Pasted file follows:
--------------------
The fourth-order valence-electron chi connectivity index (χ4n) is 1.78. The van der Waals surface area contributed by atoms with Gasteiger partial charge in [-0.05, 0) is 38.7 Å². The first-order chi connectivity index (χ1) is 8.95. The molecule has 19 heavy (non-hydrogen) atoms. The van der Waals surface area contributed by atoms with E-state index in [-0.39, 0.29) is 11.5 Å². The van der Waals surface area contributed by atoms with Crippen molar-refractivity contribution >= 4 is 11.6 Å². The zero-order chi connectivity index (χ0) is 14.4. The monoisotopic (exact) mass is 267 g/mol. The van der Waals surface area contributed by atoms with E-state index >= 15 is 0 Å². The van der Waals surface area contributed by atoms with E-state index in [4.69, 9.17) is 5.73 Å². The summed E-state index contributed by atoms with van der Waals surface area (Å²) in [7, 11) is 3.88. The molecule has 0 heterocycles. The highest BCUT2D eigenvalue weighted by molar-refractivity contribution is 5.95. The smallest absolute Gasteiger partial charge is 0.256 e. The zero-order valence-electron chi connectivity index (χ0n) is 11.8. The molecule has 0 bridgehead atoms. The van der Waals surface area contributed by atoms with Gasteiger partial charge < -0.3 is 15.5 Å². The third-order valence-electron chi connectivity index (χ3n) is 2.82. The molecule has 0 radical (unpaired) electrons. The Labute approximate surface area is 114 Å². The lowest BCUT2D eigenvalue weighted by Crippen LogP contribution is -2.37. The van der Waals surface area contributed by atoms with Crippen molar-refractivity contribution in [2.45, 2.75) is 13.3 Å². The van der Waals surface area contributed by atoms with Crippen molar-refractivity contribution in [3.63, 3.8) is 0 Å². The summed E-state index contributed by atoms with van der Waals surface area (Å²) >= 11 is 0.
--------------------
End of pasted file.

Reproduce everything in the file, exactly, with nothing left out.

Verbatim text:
The fourth-order valence-electron chi connectivity index (χ4n) is 1.78. The van der Waals surface area contributed by atoms with Gasteiger partial charge in [-0.05, 0) is 38.7 Å². The first-order chi connectivity index (χ1) is 8.95. The molecule has 19 heavy (non-hydrogen) atoms. The van der Waals surface area contributed by atoms with E-state index in [-0.39, 0.29) is 11.5 Å². The van der Waals surface area contributed by atoms with Crippen molar-refractivity contribution >= 4 is 11.6 Å². The zero-order chi connectivity index (χ0) is 14.4. The monoisotopic (exact) mass is 267 g/mol. The van der Waals surface area contributed by atoms with E-state index >= 15 is 0 Å². The van der Waals surface area contributed by atoms with E-state index in [4.69, 9.17) is 5.73 Å². The summed E-state index contributed by atoms with van der Waals surface area (Å²) in [7, 11) is 3.88. The molecule has 0 heterocycles. The highest BCUT2D eigenvalue weighted by molar-refractivity contribution is 5.95. The smallest absolute Gasteiger partial charge is 0.256 e. The zero-order valence-electron chi connectivity index (χ0n) is 11.8. The molecule has 0 bridgehead atoms. The van der Waals surface area contributed by atoms with Gasteiger partial charge < -0.3 is 15.5 Å². The third-order valence-electron chi connectivity index (χ3n) is 2.82. The molecule has 0 radical (unpaired) electrons. The Labute approximate surface area is 114 Å². The lowest BCUT2D eigenvalue weighted by Crippen LogP contribution is -2.37. The van der Waals surface area contributed by atoms with Crippen molar-refractivity contribution in [2.45, 2.75) is 13.3 Å². The van der Waals surface area contributed by atoms with Crippen molar-refractivity contribution in [3.63, 3.8) is 0 Å². The summed E-state index contributed by atoms with van der Waals surface area (Å²) >= 11 is 0.